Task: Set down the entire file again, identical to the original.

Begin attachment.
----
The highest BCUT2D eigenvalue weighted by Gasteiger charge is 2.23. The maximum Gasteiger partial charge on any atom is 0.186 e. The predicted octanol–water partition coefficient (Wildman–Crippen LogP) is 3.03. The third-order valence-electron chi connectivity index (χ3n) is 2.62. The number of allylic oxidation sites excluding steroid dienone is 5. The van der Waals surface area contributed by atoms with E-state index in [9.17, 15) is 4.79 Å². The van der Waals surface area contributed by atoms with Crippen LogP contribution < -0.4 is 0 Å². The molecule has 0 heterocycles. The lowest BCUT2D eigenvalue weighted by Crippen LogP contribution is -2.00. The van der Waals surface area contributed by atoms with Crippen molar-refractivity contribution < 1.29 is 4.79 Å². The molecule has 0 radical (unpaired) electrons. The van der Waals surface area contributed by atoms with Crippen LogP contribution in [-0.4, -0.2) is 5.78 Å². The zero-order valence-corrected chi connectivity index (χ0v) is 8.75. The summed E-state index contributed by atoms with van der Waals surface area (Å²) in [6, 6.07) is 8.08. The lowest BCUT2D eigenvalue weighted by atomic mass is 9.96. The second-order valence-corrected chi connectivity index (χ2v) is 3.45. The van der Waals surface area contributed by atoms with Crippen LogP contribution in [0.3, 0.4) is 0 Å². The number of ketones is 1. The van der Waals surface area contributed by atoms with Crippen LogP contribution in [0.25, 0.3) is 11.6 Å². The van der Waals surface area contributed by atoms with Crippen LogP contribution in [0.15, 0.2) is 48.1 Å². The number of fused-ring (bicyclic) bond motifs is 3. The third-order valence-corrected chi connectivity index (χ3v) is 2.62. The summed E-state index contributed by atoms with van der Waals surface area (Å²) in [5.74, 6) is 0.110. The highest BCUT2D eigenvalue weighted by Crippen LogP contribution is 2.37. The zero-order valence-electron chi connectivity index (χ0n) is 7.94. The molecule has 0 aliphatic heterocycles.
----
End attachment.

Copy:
The highest BCUT2D eigenvalue weighted by Gasteiger charge is 2.23. The maximum Gasteiger partial charge on any atom is 0.186 e. The predicted octanol–water partition coefficient (Wildman–Crippen LogP) is 3.03. The third-order valence-electron chi connectivity index (χ3n) is 2.62. The number of allylic oxidation sites excluding steroid dienone is 5. The van der Waals surface area contributed by atoms with E-state index in [9.17, 15) is 4.79 Å². The van der Waals surface area contributed by atoms with Crippen LogP contribution < -0.4 is 0 Å². The molecule has 0 heterocycles. The lowest BCUT2D eigenvalue weighted by Crippen LogP contribution is -2.00. The van der Waals surface area contributed by atoms with Crippen molar-refractivity contribution < 1.29 is 4.79 Å². The molecule has 0 radical (unpaired) electrons. The van der Waals surface area contributed by atoms with Crippen LogP contribution in [-0.4, -0.2) is 5.78 Å². The zero-order valence-corrected chi connectivity index (χ0v) is 8.75. The summed E-state index contributed by atoms with van der Waals surface area (Å²) in [6, 6.07) is 8.08. The lowest BCUT2D eigenvalue weighted by atomic mass is 9.96. The second-order valence-corrected chi connectivity index (χ2v) is 3.45. The van der Waals surface area contributed by atoms with Crippen LogP contribution in [0.3, 0.4) is 0 Å². The number of ketones is 1. The van der Waals surface area contributed by atoms with Crippen LogP contribution in [0.25, 0.3) is 11.6 Å². The van der Waals surface area contributed by atoms with Crippen LogP contribution in [0.15, 0.2) is 48.1 Å². The number of fused-ring (bicyclic) bond motifs is 3. The third-order valence-corrected chi connectivity index (χ3v) is 2.62. The summed E-state index contributed by atoms with van der Waals surface area (Å²) in [5.74, 6) is 0.110. The highest BCUT2D eigenvalue weighted by Crippen LogP contribution is 2.37. The zero-order valence-electron chi connectivity index (χ0n) is 7.94. The molecule has 0 aliphatic heterocycles.